Dassault Falcon 20 Review
A blast from the past might be in your flying future
The Falcon 20 is a luxury private jet charter aircraft that offers more cabin room than other private passenger charter jets in its class. It has a long and successful history and with upgrades over the years is currently a popular business and charter aircraft with a bright a cost-effective future.
The advanced age of this aircraft compared to its newer competitors is actually an advantage. The Falcon 20 has a much lower acquisition cost than other jets but has much better flight performance. Passengers enjoy the ride in a Falcon with its roomy interior just as much or even more than its more modern, yet smallish and cramped competition in the charter and business aviation marketplace.
The Dassault Falcon 20 is a first-generation, twin-engine business jet that was developed in France in the early 1960s and remained in production until 1983. The all-metal, low-wing aircraft features rear-mounted engines; a swept, full-cantilever wing; cruciform tail and a retractable dual-wheel tricycle landing gear. This aircraft normally accommodates between eight and ten passengers, plus a crew of two.
This business jet was actually flown and evaluated by the “Lone Eagle” himself, Charles Lindbergh. In 1963, Pan American’s founder Juan Trippe was looking for the ideal mid-size jet to buy for his new business aircraft venture. He asked Charles Lindbergh to appraise a short list of candidate aircraft.
Lindbergh flew Dassault Aircraft’s Mystère 20 prototype and told Trippe, “We’ve found our plane.” The Falcon 20-F5, now in its golden years, hasn’t lost any of that charisma and is still a passenger and operator favorite.
This legacy aircraft from the venerated Dassault aircraft company in France was one of the first aircraft produced with an advanced wing design that enabled takeoff and landing at slower speeds on shorter runways. This feature made thousands of small town and rural runways completely
accessible to the business jet traveling customer.
The Falcon 20 offers an extra long cabin compared to other aircraft in its class. Its seats can be easily moved around into almost any position with the touch of a button. This feature allows easy manipulation of the airplane seating to meet charter passengers or cargo carrying needs.
This aircraft’s ability to climb and cruise at an altitude of 42,000 feet cruising altitude is an important advantage over most other aircraft in its price range. The comfort and economy of high flight level cruise altitudes like this Falcon can attain is a big selling point for operators and customers.
Because the United States represented the largest market for new, turbofan-powered business jets and based on the recommendation of Charles Lindbergh to Juan Trippe, Dassault partnered with Pan American World Airways to market its new corporate jet in the United States. Pan American’s Business Jet Division sold the aircraft in North America under the name Fan Jet Falcon or Falcon 20.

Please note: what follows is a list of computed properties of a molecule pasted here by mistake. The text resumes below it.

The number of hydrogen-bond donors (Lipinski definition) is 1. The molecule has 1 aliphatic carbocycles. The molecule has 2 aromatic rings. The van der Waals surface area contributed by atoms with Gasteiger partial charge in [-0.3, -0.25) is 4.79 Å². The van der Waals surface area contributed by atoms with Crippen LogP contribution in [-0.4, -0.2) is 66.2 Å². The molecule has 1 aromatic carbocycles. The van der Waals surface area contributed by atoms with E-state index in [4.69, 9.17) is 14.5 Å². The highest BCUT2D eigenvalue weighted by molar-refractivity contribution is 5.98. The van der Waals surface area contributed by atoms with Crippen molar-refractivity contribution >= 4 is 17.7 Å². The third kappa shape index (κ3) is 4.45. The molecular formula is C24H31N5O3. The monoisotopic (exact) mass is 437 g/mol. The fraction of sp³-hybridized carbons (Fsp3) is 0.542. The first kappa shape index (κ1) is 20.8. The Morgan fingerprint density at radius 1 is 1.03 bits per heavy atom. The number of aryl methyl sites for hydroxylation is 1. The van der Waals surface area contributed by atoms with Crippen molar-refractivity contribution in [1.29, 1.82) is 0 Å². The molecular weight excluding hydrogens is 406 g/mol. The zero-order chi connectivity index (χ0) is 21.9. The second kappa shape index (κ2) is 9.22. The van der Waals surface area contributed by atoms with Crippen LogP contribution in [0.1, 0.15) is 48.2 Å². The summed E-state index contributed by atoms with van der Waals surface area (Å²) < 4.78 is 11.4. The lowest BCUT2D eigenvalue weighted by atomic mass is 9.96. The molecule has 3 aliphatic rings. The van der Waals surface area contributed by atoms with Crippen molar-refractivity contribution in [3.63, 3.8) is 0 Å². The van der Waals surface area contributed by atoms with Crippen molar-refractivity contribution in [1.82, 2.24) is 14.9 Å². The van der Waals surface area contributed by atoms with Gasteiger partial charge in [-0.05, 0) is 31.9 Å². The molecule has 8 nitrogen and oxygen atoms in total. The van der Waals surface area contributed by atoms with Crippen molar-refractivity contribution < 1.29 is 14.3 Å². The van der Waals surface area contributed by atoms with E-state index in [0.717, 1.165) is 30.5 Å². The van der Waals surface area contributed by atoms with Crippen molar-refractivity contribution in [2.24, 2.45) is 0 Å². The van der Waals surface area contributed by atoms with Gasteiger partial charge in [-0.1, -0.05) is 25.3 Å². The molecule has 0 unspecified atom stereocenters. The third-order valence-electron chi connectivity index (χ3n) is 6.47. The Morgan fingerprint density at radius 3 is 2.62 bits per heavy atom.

The partnership was a big success and within a few years, Dassault introduced a series of improved models with more powerful engines, along with other enhancements that improved passenger comfort and safety.
The Falcon 20C’s improvements included increased fuel capacity, the 20D had even greater fuel capacity, along with CF700-2D power plants rated at 4,250 pounds of thrust. The 20E and F models incorporated more powerful CF700-2D-2 engines (rated at 4,500 pounds of thrust), as well as new high-lift devices—leading-edge flaps—to improve takeoff and landing performance.
When Dassault and Garrett AiResearch teamed to create the Falcon 20-5 in the mid 1980s, they succeeded in converting one hundred and twenty six aircraft that flew higher, faster and farther on one-third less fuel. Removing the 1960s era General Electric CF700 engines and replacing them with TFE731-5 turbofans made these classic Mystère Falcon 20 aircraft competitive with the contemporary midsize models offered by Cessna, Hawker and Lear Jet.
With a maximum range of 2,400 nautical miles, a 700 cubic foot cabin volume and seating for 9 passengers, it became the jet against which all other midsize competitors were measured and remains a passenger favorite to this day. There is something special about the luxury of riding in a Falcon 20.
The Falcon is a tough aircraft, with a 20,000 cycle/30,000-hour initial service life with no hard-use life limits.
Maximum airspeed ranges from three hundred and fifty to three hundred and ninety nautical miles per hour and its maximum Mach number is 0.88, higher than any other competitive aircraft of that era other than Citation X.
Flight crews enjoy its fully powered flight controls and speed-proportionate artificial controls feel system. Falcon 20-F5 model has two hundred and seventy pounds more fuel capacity than earlier models and full-span slats that reduce reference speeds.
It has non-stop west coast of the United States to east coast range because of the prevailing winds, but the return leg coast to coast from east to west will usually require a fuel stop.
Falcon 20 Review – The Numbers
- Engines: Two Honeywell TFE731-5BRs, 4,750 lbst each
- Seats up to 12
- Max takeoff weight: 29,100 pounds
- Cruise speed: 417 knots
- Balanced field length: 5,170 feet
- Range: 1,920 nm
- Wingspan: 53 feet, 5 inches
- Length: 56 feet, 3 inches
- Height: 17 feet, 8 inches